Young, Single Woman Seeking— I like long walks on the beach, but in Michigan they’re all frozen these days. I used to go to Florida to escape this cold, but once, while strolling a jellyfish stung my left foot. Now I don’t go there anymore. I do not understand foot fetishes. My feet are cracked, mangled from high heels. Toes long and skinny, the second a little longer than the big toe. My father used to say an orangutan left me at the doorstep— that my toes could grab branches. These brown sneakers have stood on the grounds of the Roman Forum, carefully avoided dog shit in Paris, and carried my wobbly, drunken body safely home at night. My tongue just loves the rich coffee flavor of a good dark stout or five. Yes, I drink for flavor. My father is an alcoholic. He is a copier salesman and hates his job and life. I am trying to find a job and life I do not hate. Care to join me, stranger? I have nightmares of managing a clothing store for the rest of my life. Neatly folded jeans jump from shelves and chase me, threatening to strangle the resplendence out of my soul. I’m not sure if anything holy exists in this day and age, but I’m willing to give your creed a try, especially if you don’t like feet (or other kinky shit).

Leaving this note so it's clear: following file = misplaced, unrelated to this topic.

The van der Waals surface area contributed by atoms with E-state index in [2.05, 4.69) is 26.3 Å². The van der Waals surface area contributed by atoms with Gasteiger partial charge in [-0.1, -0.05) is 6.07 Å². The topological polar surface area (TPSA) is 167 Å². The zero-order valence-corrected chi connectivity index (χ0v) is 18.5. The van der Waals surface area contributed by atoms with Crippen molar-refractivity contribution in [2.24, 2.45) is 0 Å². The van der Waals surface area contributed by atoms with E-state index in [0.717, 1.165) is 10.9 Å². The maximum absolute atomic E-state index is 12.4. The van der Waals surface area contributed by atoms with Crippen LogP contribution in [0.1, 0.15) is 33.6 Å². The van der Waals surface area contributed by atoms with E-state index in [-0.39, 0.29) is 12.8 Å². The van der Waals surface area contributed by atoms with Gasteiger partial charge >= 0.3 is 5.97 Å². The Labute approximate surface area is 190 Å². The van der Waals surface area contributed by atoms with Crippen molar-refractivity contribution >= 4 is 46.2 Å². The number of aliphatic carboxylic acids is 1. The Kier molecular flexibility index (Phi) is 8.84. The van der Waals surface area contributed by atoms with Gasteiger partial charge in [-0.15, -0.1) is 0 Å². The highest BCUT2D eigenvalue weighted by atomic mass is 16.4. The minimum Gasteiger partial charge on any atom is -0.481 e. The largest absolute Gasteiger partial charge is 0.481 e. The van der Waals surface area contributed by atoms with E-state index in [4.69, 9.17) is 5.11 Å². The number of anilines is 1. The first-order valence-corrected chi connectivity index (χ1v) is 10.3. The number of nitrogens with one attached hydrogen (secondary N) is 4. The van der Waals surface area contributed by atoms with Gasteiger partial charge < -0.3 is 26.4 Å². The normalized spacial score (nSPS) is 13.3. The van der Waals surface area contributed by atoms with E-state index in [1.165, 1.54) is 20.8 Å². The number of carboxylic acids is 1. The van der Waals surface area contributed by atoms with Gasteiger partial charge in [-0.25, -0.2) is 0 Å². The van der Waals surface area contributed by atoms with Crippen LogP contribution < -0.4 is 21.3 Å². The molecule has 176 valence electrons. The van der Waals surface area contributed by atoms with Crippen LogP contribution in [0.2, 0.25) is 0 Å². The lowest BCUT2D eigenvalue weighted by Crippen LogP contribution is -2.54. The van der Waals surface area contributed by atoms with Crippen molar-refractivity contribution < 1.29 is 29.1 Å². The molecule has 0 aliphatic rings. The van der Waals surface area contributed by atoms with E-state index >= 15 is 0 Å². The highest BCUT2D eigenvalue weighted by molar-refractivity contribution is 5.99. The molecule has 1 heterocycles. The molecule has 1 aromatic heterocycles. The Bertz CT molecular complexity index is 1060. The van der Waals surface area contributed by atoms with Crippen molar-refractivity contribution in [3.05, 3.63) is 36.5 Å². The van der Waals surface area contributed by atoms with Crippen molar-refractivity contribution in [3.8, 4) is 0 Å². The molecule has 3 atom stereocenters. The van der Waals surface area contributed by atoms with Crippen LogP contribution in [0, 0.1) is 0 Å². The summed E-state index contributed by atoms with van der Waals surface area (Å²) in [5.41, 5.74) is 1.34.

two poems by Carolyn Srygley-Moore Carolyn Srygley-Moore is an award-winning graduate of the Johns Hopkins University's Writing Seminars, & a Pushcart nominee; her digital chapbook Enough Light on the Dogwood is available as part of Mimesis' 2008 chapbook competition. She has been published in a number of journals to include Antioch Review, Eclectica, The 4 AM Poetry Review, Mimesis, & two anthologies: Identity (Gold Wake Press) & the antiwar anthology Cost of Freedom. She currently lives in Upstate New York with her husband & daughter. Waiting on the Grave’s Edge Waiting on the beveled edge of a grave, feeling the certainty of wind; a certain Absence of self, of boundary. Waiting for meaning without changes: sorrow, you Feel it, earns its own time, bears it like a cello’s bow. This is it, running out of Luck like water, even as laughter plumps the garden with iron tongues of bells & a crimson nightingale strays from myth, perching the turbines of your hand. Waiting the gash of a feral cat’s eye flash in the complex shadings of a temple As a tear, true water – you taste it – traces the gouged laughlines of God’s mouth. To reject everything is to be found; is to happen upon a doorway torn in the paper Map, leading to the sea where the casualties of plagues are thrown; is to drum Your fingers on the doeskin drawn taut over the surface sheen of void: its triangle, Its tambourine. Waiting the “you” that is not you, the “I” that is not I. Constructing The treehouse as a child, like a painter’s palette, only to tear it down plank by Stolen plank, nail by driven nail. & the violent violet crosshatches the hand, as If the hand is a river without boundary, as if the grave is a doorway to fall into Through a sphere of the plastic world globe spinning on the television set. Yes, A doorway, waiting, like the tumor expanding around the brain stem, growing There for a decade, cell splitting after cell – until it reaches the mass of an orange Tree’s fist one sunrise, unnoticed, & change manifests, meaning is not the same, & will not be, as the grave edge is changed, like the grooves of the kitchen table.